Tagliolini with squid ink pasta, bay scallops, shrimp, calamari, chili, and tomato.
If you’re looking for a slice of Italy in the Hamptons, you’ll find it at Maria and Larry Baum’s second outpost of Dopo La Spiaggia, in East Hampton (the restaurant debuted in Sag Harbor last year). Chef Maurizio Marfoglia, who has lived out East for more than a decade, uses fresh ingredients in his rustic yet modern dishes, which are sure to be a hit again this summer.
This isn’t your typical red-sauce Italian restaurant, nor is it clubby or trendy. What did you hope to create in this second iteration of Dopo?
Marfoglia: We wanted to focus on real Italian cuisine, which is very simple and ingredient-driven. When you’re here, it’s a civilized experience, with candles, soft lighting, big ceilings, and very calm.
How did you create the menu?
Marfoglia: We try to keep it light. In the summer, the vegetables are all from here. I’ve lived here so long that I know all the farmers. So we’ll for sure change the menu all the time. But we’ll have our signature pastas. The rigatoni with homemade sausage is like my grandma used to make.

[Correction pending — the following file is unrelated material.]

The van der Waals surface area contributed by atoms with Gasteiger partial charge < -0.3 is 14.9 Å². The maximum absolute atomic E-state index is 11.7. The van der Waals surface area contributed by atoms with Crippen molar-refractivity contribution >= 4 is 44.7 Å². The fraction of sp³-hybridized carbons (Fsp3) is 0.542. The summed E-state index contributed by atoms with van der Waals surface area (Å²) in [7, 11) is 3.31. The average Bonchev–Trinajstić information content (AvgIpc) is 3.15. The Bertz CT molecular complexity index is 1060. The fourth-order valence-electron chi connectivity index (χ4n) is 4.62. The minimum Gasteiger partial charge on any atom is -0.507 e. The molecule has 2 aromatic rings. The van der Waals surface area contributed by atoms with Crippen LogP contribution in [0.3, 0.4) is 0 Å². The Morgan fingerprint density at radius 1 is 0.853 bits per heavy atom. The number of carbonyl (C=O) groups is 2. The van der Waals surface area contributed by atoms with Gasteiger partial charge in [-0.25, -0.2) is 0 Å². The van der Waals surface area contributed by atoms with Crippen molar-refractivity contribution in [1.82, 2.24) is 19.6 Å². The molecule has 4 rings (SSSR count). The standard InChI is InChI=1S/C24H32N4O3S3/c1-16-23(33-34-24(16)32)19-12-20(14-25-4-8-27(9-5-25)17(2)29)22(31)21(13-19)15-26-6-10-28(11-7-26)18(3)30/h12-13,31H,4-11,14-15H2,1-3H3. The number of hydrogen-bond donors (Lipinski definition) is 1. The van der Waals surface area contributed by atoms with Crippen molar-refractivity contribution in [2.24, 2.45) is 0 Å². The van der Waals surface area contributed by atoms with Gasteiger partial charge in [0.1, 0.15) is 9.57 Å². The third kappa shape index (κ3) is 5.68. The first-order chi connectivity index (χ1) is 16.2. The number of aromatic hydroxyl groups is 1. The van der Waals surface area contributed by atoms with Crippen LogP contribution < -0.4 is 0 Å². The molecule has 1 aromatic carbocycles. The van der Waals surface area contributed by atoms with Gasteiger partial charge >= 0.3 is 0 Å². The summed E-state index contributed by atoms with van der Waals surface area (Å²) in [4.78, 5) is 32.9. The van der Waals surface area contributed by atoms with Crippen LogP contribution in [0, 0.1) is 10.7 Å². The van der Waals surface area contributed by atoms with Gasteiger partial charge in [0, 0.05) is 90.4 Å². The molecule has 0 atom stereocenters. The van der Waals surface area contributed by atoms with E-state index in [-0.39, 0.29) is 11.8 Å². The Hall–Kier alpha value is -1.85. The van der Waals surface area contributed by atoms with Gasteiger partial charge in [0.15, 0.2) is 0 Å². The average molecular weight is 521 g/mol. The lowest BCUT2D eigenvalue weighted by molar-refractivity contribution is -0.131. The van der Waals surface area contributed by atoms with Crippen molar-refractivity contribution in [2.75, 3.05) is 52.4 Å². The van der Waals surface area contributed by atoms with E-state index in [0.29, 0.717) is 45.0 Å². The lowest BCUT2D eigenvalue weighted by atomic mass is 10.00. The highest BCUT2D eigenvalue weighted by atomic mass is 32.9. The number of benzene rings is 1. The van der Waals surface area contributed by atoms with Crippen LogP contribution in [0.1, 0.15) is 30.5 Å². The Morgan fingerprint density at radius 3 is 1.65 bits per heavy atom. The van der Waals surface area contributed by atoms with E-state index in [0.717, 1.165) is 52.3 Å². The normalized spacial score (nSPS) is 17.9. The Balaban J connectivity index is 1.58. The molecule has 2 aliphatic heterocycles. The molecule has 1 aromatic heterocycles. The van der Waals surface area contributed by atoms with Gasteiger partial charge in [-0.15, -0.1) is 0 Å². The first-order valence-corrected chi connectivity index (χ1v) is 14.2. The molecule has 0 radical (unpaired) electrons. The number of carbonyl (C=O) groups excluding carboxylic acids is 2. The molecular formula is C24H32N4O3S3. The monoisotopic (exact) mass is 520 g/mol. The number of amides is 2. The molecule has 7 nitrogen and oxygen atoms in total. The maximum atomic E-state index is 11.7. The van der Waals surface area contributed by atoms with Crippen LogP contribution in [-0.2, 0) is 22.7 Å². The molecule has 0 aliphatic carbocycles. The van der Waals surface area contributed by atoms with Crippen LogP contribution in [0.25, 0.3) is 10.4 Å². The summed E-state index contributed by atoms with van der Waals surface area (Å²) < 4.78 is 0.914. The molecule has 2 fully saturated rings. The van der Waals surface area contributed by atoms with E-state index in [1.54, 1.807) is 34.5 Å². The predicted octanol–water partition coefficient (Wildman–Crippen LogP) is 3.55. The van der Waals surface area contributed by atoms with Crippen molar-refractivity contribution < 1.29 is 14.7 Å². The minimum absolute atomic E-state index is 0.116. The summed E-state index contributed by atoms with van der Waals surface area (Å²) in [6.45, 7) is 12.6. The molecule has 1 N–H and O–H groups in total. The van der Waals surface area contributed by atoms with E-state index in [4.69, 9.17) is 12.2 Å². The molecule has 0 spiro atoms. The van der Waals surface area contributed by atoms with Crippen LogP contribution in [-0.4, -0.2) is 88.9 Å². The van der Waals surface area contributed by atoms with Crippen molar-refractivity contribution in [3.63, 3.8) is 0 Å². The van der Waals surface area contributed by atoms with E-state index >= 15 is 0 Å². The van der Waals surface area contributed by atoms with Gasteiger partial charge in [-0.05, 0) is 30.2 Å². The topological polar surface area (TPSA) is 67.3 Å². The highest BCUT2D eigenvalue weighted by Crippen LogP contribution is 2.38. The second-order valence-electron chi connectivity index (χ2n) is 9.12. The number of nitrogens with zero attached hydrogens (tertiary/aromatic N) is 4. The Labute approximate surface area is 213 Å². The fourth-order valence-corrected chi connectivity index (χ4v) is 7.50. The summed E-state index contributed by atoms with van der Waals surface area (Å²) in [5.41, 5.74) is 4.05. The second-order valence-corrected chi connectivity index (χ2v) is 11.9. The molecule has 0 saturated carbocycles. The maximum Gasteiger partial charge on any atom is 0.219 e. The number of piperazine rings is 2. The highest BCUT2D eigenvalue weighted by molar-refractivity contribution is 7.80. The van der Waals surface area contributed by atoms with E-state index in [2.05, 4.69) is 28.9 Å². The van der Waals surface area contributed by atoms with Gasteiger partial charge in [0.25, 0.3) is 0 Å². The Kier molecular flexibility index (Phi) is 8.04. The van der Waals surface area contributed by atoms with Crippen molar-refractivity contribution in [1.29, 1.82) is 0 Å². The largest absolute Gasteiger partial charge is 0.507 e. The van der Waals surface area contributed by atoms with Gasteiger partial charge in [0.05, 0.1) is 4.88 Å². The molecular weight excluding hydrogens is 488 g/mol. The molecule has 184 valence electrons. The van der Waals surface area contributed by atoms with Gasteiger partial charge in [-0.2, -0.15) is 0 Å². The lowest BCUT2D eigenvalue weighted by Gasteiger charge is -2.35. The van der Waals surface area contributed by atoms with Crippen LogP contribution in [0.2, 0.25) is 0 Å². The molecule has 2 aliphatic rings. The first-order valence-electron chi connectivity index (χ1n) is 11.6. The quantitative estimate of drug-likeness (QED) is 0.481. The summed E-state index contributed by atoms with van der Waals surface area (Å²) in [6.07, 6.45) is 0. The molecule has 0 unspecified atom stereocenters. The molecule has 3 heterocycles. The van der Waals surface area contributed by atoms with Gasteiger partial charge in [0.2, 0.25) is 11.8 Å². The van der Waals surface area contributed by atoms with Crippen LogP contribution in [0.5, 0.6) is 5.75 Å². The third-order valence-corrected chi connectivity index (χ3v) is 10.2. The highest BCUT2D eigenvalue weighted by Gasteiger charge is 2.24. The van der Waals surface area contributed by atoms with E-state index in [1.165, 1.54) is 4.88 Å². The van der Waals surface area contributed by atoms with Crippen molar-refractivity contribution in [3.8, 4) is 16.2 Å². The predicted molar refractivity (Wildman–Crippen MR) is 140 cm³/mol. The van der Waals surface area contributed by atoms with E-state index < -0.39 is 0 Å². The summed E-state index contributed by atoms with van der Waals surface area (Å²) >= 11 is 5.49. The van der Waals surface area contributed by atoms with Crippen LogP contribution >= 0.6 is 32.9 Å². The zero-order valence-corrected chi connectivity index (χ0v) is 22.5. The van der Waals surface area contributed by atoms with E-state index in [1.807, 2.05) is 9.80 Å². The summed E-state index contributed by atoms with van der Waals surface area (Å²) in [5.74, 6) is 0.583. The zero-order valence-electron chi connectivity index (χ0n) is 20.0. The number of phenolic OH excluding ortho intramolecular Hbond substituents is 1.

Where’s the best seat in the house?
Marfoglia: Every seat, of course! [Laughs] But for me, it is the patio outside. There’s a bar outside in the garden, too. It’s like an Italian piazza. To me, that is an irreplaceable feeling.
31 Race Lane, East Hampton, 658-9063; 6 Bay St., Sag Harbor, 725-7009
LULU KITCHEN & BAR
Grilled heirloom cauliflower with spicy Long Island grapes.
This restaurant is planning to keep things hot in the Hamptons this summer—and not just figuratively. Chef Philippe Corbet’s bistro menu and open kitchen are all about the wood-burning grill and oven. From whole roasted cauliflower to fresh baked breads, the seasonal wood-fired cooking will take center stage.
How is this kitchen different from previous ones you’ve cooked in?
Corbet: I’ve cooked with tasting menus, sous vide, foams, etc. for years. But this is very comfortable and open. I’ve worked at restaurants where customers could not eat what they wanted to eat. A lot of people are vegetarian or vegan. The produce is amazing around here, and I get to cook with all of it.